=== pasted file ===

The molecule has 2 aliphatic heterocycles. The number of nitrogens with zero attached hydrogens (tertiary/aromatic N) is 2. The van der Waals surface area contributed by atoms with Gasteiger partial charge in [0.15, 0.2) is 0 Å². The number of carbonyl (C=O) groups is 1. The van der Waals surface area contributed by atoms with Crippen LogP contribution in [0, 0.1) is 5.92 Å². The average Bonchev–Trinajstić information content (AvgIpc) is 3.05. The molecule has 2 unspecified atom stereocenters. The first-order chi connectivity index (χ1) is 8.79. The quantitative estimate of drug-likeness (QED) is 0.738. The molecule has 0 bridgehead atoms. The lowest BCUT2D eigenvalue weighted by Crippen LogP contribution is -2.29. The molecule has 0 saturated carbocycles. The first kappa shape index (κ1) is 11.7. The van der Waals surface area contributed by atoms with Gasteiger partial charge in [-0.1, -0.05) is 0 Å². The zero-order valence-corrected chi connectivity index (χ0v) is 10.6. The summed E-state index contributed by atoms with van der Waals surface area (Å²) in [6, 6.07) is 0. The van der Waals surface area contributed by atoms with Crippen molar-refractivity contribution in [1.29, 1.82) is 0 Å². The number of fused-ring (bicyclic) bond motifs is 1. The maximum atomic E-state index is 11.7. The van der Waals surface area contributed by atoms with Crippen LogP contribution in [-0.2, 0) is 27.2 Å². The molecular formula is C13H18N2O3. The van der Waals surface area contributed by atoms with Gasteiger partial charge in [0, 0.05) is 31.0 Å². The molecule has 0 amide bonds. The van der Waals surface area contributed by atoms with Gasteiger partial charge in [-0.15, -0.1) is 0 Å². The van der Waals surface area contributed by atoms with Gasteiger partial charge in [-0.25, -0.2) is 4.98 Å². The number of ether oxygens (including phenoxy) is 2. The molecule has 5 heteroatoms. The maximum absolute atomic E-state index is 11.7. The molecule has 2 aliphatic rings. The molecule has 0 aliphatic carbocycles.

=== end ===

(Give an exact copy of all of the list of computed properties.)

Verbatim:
The molecule has 2 aliphatic heterocycles. The number of nitrogens with zero attached hydrogens (tertiary/aromatic N) is 2. The van der Waals surface area contributed by atoms with Gasteiger partial charge in [0.15, 0.2) is 0 Å². The number of carbonyl (C=O) groups is 1. The van der Waals surface area contributed by atoms with Crippen LogP contribution in [0, 0.1) is 5.92 Å². The average Bonchev–Trinajstić information content (AvgIpc) is 3.05. The molecule has 2 unspecified atom stereocenters. The first-order chi connectivity index (χ1) is 8.79. The quantitative estimate of drug-likeness (QED) is 0.738. The molecule has 0 bridgehead atoms. The lowest BCUT2D eigenvalue weighted by Crippen LogP contribution is -2.29. The molecule has 0 saturated carbocycles. The first kappa shape index (κ1) is 11.7. The van der Waals surface area contributed by atoms with Gasteiger partial charge in [-0.1, -0.05) is 0 Å². The zero-order valence-corrected chi connectivity index (χ0v) is 10.6. The summed E-state index contributed by atoms with van der Waals surface area (Å²) in [6, 6.07) is 0. The van der Waals surface area contributed by atoms with Crippen molar-refractivity contribution in [1.29, 1.82) is 0 Å². The number of fused-ring (bicyclic) bond motifs is 1. The maximum atomic E-state index is 11.7. The van der Waals surface area contributed by atoms with Crippen LogP contribution in [-0.2, 0) is 27.2 Å². The molecular formula is C13H18N2O3. The van der Waals surface area contributed by atoms with Gasteiger partial charge in [0, 0.05) is 31.0 Å². The molecule has 0 amide bonds. The van der Waals surface area contributed by atoms with Gasteiger partial charge in [-0.15, -0.1) is 0 Å². The van der Waals surface area contributed by atoms with Gasteiger partial charge in [-0.25, -0.2) is 4.98 Å². The number of ether oxygens (including phenoxy) is 2. The molecule has 5 heteroatoms. The maximum absolute atomic E-state index is 11.7. The molecule has 2 aliphatic rings. The molecule has 0 aliphatic carbocycles.